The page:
As I noted last time, the all-purpose reference book New Century Book of Facts, published early in the 20th century and reprinted for years thereafter, has both a section on language and one on grammar. The second reads like a continuation of the first. Skimming through this second chapter I found a few things worth a comment.
1. This section has much to say about literature, even though literature is the topic of yet another chapter in the book. That is because the authors argue literature is an effective way to teach good grammar. Learn from the best, in other words. Yet one can have good literature without good grammar, such as Mark Twain's Adventures of Huckleberry Finn or the stories of Ring Lardner. Sometimes, too, the grammar found in great literary works, especially very old ones, may not be the grammar educators want to teach. William Shakespeare was known to use double negatives, for example.
2. "No childish life is complete without a love of poetry," the authors say. Children may eventually come to dislike poetry, but when very young they love nursery rhymes and other simple poetry. We remember some of these poems for the rest of our lives. "Rhythm always charms the ear and makes the blood quicken in our veins," they write. We don't lose our love of rhythm and rhyme as we age, so why do most of us lose our love of poetry? To be sure, modern poetry is less about rhythm and rhyme than it once was, but that change in poetic style was only beginning at the time this book was first published. Whatever our age, most of us love the rhythm and rhyme of the poetry in songs. It's just the poetry on the printed page that loses its audience as that audience matures.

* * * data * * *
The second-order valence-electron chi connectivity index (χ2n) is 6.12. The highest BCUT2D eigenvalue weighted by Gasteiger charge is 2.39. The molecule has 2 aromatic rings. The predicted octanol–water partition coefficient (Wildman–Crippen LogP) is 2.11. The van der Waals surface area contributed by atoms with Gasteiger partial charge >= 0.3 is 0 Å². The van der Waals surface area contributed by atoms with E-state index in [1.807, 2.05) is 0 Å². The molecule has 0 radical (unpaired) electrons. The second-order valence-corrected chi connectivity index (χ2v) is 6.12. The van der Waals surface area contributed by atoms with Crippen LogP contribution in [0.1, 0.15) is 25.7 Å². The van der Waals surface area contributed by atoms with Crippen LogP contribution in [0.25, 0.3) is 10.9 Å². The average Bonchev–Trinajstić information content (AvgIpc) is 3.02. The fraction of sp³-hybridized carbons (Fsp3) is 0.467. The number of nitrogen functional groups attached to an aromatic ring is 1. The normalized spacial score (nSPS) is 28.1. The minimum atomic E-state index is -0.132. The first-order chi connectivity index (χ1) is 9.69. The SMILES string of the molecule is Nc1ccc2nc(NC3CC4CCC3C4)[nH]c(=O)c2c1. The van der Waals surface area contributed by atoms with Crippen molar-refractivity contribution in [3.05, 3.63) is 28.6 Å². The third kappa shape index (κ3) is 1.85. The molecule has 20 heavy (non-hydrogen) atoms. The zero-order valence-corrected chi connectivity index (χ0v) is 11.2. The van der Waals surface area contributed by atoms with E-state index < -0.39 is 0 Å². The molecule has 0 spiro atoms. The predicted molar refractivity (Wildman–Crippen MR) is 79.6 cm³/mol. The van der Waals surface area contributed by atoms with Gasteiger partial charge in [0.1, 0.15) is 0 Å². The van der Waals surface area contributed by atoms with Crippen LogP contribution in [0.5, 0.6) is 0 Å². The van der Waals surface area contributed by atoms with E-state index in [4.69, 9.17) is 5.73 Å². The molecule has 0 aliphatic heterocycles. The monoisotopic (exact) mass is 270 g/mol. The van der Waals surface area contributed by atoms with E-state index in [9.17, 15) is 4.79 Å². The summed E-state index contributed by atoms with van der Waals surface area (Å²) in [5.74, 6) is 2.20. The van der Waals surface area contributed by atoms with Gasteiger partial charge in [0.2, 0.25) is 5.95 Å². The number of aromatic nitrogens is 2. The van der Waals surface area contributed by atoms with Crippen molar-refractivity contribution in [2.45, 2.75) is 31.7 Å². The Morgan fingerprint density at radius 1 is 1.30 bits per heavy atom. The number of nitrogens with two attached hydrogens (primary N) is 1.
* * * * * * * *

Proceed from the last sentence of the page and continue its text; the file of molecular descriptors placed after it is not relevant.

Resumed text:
3. This book states, "Yet the race began literature on this earth with poetry, and good poems existed long before good prose, so far as our historical records and legends testify." So is this true? Did good poetry really come before good prose? Certainly there were epic poems long before the first novel, but what about other kinds of prose? Might not good stories have been told around fires before those same stories were put into verse?
4. This reference book lists nine things related to reading and writing that a child should learn before entering the upper grades in school. Some of these, like being able to answer questions simply and directly and being able to recognize common words seem obvious enough. But then there is No. 7: "To recognize good from bad literature." That seems a bit ambitious. How many of us long past school days are always capable of distinguishing good literature from bad? Isn't this something literary experts argue about?
5. Finally this chapter on grammar devotes six pages to diagraming sentences. Imagine that. A sentence diagram, it says, "is something like a bird's-eye view of a sentence." That strikes me as a good line, but do we really need a bird's-eye view of a sentence? I never understood the point of diagraming sentences when I was in school, and I still don't.